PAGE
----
PLoS Pathogens 01/2014; 10(1):e1003901. DOI:10.1371/journal.ppat.1003901 · 8.06 Impact Factor
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    Jerry Kaplan, Diane M Ward
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    ABSTRACT: The facile ability of iron to gain and lose electrons has made iron an important participant in a wide variety of biochemical reactions. Binding of ligands to iron modifies its redox potential, thereby permitting iron to transfer electrons with greater or lesser facility. The ability to transfer electrons, coupled with its abundance, as iron is the fourth most abundant mineral in the earth's crust, have contributed to iron being an element required by almost all species in the six kingdoms of life. Iron became an essential element for both Eubacteria and Archeabacteria in the early oxygen-free stages of the earth's evolution. With the advent of an oxygen-rich environment, the redox properties of iron made it extremely useful, as much of iron utilization in eukaryotes is focused on oxygen metabolism, either as an oxygen carrier or as an electron carrier that can facilitate oxygen-based chemistry.
    Current biology: CB 08/2013; 23(15):R642-6. DOI:10.1016/j.cub.2013.05.033 · 10.99 Impact Factor
  • Experimental Hematology 08/2013; 41(8):S25. DOI:10.1016/j.exphem.2013.05.100 · 2.81 Impact Factor
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    ABSTRACT: Sorting of endocytic ligands and receptors is critical for diverse cellular processes. The physiological significance of endosomal sorting proteins in vertebrates, however, remains largely unknown. Here we report that sorting nexin 3 (Snx3) facilitates the recycling of transferrin receptor (Tfrc) and thus is required for the proper delivery of iron to erythroid progenitors. Snx3 is highly expressed in vertebrate hematopoietic tissues. Silencing of Snx3 results in anemia and hemoglobin defects in vertebrates due to impaired transferrin (Tf)-mediated iron uptake and its accumulation in early endosomes. This impaired iron assimilation can be complemented with non-Tf iron chelates. We show that Snx3 and Vps35, a component of the retromer, interact with Tfrc to sort it to the recycling endosomes. Our findings uncover a role of Snx3 in regulating Tfrc recycling, iron homeostasis, and erythropoiesis. Thus, the identification of Snx3 provides a genetic tool for exploring erythropoiesis and disorders of iron metabolism.
    Cell metabolism 02/2013; 88(5). DOI:10.1016/j.cmet.2013.01.013 · 17.35 Impact Factor
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    ABSTRACT: Defects in the availability of haem substrates or the catalytic activity of the terminal enzyme in haem biosynthesis, ferrochelatase (Fech), impair haem synthesis and thus cause human congenital anaemias. The interdependent functions of regulators of mitochondrial homeostasis and enzymes responsible for haem synthesis are largely unknown. To investigate this we used zebrafish genetic screens and cloned mitochondrial ATPase inhibitory factor 1 (atpif1) from a zebrafish mutant with profound anaemia, pinotage (pnt (tq209)). Here we describe a direct mechanism establishing that Atpif1 regulates the catalytic efficiency of vertebrate Fech to synthesize haem. The loss of Atpif1 impairs haemoglobin synthesis in zebrafish, mouse and human haematopoietic models as a consequence of diminished Fech activity and elevated mitochondrial pH. To understand the relationship between mitochondrial pH, redox potential, [2Fe-2S] clusters and Fech activity, we used genetic complementation studies of Fech constructs with or without [2Fe-2S] clusters in pnt, as well as pharmacological agents modulating mitochondrial pH and redox potential. The presence of [2Fe-2S] cluster renders vertebrate Fech vulnerable to perturbations in Atpif1-regulated mitochondrial pH and redox potential. Therefore, Atpif1 deficiency reduces the efficiency of vertebrate Fech to synthesize haem, resulting in anaemia. The identification of mitochondrial Atpif1 as a regulator of haem synthesis advances our understanding of the mechanisms regulating mitochondrial haem homeostasis and red blood cell development. An ATPIF1 deficiency may contribute to important human diseases, such as congenital sideroblastic anaemias and mitochondriopathies.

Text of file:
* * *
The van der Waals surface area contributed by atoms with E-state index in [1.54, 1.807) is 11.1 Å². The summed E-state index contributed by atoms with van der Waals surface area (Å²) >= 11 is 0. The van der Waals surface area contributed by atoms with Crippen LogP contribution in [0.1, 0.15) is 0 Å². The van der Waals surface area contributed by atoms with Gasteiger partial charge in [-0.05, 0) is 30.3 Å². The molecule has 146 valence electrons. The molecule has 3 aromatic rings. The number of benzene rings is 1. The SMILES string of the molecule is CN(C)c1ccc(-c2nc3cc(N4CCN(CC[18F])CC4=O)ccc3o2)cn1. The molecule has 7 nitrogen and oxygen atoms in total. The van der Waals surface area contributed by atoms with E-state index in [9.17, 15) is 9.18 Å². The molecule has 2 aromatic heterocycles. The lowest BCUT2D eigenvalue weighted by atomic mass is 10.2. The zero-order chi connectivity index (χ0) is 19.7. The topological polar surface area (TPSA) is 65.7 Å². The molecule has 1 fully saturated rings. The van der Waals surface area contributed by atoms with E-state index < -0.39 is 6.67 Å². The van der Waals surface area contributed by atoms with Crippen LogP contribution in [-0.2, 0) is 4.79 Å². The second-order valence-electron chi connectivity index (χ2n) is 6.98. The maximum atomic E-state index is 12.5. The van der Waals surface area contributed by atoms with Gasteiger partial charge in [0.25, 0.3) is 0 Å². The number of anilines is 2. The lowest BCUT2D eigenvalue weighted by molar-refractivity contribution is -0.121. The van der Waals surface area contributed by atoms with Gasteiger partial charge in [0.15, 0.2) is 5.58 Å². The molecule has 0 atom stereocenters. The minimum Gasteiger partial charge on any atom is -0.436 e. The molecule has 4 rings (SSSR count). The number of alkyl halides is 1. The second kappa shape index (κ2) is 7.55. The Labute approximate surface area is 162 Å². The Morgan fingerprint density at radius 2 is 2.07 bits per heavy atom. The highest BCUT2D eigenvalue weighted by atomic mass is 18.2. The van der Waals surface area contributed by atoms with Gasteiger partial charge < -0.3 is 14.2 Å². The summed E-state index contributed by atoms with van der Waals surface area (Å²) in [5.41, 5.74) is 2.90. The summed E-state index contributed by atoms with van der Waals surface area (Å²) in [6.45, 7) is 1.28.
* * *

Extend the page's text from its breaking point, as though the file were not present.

Nature 11/2012; DOI:10.1038/nature11536 · 42.35 Impact Factor
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    ABSTRACT: Yeast respond to increased cytosolic iron by activating the transcription factor Yap5 increasing transcription of CCC1, which encodes a vacuolar iron importer. Using a genetic screen to identify genes involved in Yap5 iron sensing, we discovered that a mutation in SSQ1, which encodes a mitochondrial chaperone involved in iron-sulfur cluster synthesis, prevented expression of Yap5 target genes. We demonstrated that mutation or reduced expression of other genes involved in mitochondrial iron-sulfur cluster synthesis (YFH1, ISU1) prevented induction of the Yap5 response. We took advantage of the iron-dependent catalytic activity of Pseudaminobacter salicylatoxidans gentisate 1,2-dioxygenase expressed in yeast to measure changes in cytosolic iron. We determined that reductions in iron-sulfur cluster synthesis did not affect the activity of cytosolic gentisate 1,2-dioxygenase. We show that loss of activity of the cytosolic iron-sulfur cluster assembly complex proteins or deletion of cytosolic glutaredoxins did not reduce expression of Yap5 target genes. These results suggest that the high iron transcriptional response, as well as the low iron transcriptional response, senses iron-sulfur clusters.